Energy question of the week: Can the greenhouse gas carbon dioxide be stored safely underground?
Coal-fired power stations release more carbon dioxide per kWh than any other fossil fuel facility, and Germany has a large number of just this sort of power station. It is estimated that around 40 billion tons of coal are stored in potential open cast deposits in Lusatia and the Lower Rhine Basin. That makes up 14 percent of world reserves. The question is, can the carbon dioxide emissions be captured and stored underground?
The idea of filtering carbon dioxide out of coal power station exhaust gases and storing it underground is certainly very attractive. A pilot power station – Schwarze Pumpe in Lusatia – has been burning coal in pure oxygen since 2008; and it is possible to segregate the resulting carbon dioxide emitted by this oxyfuel process. Another power station in nearby Jänschwalde will soon be commissioned. Other approaches to filtering emissions are showing promise around the world, and segregating greenhouse gases should not be a major problem in the future. However, such processes consume energy, thus reducing the overall efficiency of the power station.
Test storage facility in Brandenburg
Segregation is only the first step; for real Carbon Capture and Storage (CCS), the carbon dioxide must be pumped down 1000 metres into porous rock, and stay there. Such a facility is being tested in Ketzin, Brandenburg, sponsored by the EU and the German Federal Government. Forty thousand tons of carbon dioxide have already been pumped underground. The project, called CO2SINK, is designed to test whether the gas will then remain underground reliably for decades or even centuries.
Carbon Capture and Storage power station – principle of operation. Credit: Vattenfall. Top image: Carbon dioxide tank for the Schwarze Pumpe pilot plant. Credit: Vattenfall.
The safety of long-term underground storage of carbon dioxide is still an open question. Will such stores release their contents over time? Would this be hazardous for people and animals in the vicinity? This is a vanishingly small risk, but a loss rate of just one percent could sabotage all climate protection plans. This would mean that the majority of the stored gas would gradually be released into the atmosphere. To deal with this, experts have suggested that the escaping gas should be captured and pumped back down again. But this solution requires pumping over a very long time. This would not only be very expensive, but would require long-term management of the stores, which critics of the CCS concept are already comparing to the disadvantages of long-term nuclear waste storage.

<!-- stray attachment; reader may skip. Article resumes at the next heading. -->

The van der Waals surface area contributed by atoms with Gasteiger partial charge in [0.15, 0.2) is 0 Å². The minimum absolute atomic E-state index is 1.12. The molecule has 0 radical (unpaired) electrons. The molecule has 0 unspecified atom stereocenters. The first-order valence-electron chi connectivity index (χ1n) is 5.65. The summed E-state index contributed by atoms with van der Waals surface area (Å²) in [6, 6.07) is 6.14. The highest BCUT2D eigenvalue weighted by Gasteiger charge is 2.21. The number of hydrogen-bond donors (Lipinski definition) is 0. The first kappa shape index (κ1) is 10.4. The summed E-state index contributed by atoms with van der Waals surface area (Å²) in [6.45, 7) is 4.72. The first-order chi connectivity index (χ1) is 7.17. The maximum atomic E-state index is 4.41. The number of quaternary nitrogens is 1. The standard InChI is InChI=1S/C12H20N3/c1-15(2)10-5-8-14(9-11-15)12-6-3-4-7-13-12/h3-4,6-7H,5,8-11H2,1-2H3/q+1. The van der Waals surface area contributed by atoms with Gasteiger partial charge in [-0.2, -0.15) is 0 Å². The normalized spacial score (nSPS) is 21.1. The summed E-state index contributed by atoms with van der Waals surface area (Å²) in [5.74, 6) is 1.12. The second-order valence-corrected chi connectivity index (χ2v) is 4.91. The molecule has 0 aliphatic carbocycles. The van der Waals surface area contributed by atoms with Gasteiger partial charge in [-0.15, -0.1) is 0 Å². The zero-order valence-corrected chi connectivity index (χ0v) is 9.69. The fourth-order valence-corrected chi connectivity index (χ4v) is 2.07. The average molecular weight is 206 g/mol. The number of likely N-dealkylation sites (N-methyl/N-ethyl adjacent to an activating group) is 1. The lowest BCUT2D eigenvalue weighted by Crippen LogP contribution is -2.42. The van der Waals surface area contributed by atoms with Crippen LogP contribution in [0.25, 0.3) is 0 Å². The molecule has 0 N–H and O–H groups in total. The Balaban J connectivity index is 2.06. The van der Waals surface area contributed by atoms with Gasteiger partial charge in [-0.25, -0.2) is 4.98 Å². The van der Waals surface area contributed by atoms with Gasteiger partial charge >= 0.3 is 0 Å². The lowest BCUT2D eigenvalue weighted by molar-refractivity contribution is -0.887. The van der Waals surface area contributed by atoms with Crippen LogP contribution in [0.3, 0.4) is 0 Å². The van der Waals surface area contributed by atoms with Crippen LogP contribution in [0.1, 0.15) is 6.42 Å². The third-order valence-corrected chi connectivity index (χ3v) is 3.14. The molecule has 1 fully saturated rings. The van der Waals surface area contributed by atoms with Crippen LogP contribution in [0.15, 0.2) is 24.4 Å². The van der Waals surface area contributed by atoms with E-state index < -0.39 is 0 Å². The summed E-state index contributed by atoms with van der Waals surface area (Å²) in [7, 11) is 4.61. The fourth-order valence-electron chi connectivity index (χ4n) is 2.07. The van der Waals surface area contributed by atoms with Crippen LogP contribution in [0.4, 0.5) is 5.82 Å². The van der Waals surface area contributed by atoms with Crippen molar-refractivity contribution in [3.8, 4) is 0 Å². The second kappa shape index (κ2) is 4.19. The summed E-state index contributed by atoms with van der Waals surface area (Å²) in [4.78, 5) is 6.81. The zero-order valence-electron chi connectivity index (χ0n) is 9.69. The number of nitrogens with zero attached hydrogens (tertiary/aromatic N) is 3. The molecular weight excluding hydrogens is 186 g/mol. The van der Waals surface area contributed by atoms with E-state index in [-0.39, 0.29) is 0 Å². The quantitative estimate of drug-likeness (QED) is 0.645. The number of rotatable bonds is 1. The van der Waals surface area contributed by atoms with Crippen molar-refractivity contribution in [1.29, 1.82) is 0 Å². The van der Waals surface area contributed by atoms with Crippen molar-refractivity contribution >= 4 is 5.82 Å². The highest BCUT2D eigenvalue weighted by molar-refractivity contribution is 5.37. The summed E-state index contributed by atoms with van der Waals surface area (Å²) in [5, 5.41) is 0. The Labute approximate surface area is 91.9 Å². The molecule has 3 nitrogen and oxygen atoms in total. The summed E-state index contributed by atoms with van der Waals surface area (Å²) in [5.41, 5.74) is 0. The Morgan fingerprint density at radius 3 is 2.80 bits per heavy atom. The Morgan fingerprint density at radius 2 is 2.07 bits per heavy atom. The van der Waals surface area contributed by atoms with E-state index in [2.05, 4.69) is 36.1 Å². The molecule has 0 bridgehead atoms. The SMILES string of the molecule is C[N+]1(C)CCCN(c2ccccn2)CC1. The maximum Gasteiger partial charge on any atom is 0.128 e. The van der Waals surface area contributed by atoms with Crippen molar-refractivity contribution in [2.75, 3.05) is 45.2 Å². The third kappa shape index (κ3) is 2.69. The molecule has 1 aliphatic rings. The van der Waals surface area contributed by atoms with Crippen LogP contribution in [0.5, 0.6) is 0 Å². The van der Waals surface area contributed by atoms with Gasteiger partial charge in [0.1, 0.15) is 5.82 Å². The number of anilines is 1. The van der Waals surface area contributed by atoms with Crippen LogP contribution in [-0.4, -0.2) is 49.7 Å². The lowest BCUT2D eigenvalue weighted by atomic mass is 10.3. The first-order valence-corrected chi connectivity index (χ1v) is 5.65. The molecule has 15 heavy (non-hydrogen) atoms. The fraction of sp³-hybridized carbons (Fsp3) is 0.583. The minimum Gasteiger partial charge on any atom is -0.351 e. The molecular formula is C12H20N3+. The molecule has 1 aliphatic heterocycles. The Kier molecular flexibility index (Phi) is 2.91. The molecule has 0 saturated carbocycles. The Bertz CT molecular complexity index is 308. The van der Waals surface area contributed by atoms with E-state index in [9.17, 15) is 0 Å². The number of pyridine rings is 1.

Potential carbon dioxide stores in German have only limited capacity
In Germany, the main candidate for carbon dioxide storage is the North German Plain. But just how much carbon dioxide could actually be stored there is not yet clear. Optimistic estimates by supporters of CCS suggest that the area could handle at most 8 to 10 billion tons of gas. This – as yet uncertain – amount would assure at most 30 years of storage for power station emissions of 300 million tons a year. The population in potential storage areas is already starting to resist the idea, due to the unknown risks associated with it.
At the current state of CCS technology, it will still be 20 to 25 years before segregation and storage processes are ready for large-scale deployment. It is questionable whether this expensive technology, with its long-term (over centuries) management requirements, would make economic sense in Germany. But energy hungry countries with large coal deposits, such as China, may see CCS as an option for dealing with carbon dioxide emissions.
EU Environment: Carbon Capture and Geological Storage (CCS) in the EU
The DLR Energy question of the week in 'The future of energy' Year of Science
The Federal Ministry of Education and Research (BMBF) has given the Year of Science 2010 the motto 'The future of energy'. For this reason the science journalist Jan Oliver Löfken will this year answer a question on the subject of energy in his blog each week. Do you have a question about how our energy supply might look in the future? Or do you want to know, for example, how a wave power plant works and how it can efficiently generate electricity? Then send us your question by email. Science journalist Jan Oliver Löfken will investigate the answers and publish them each week in this blog.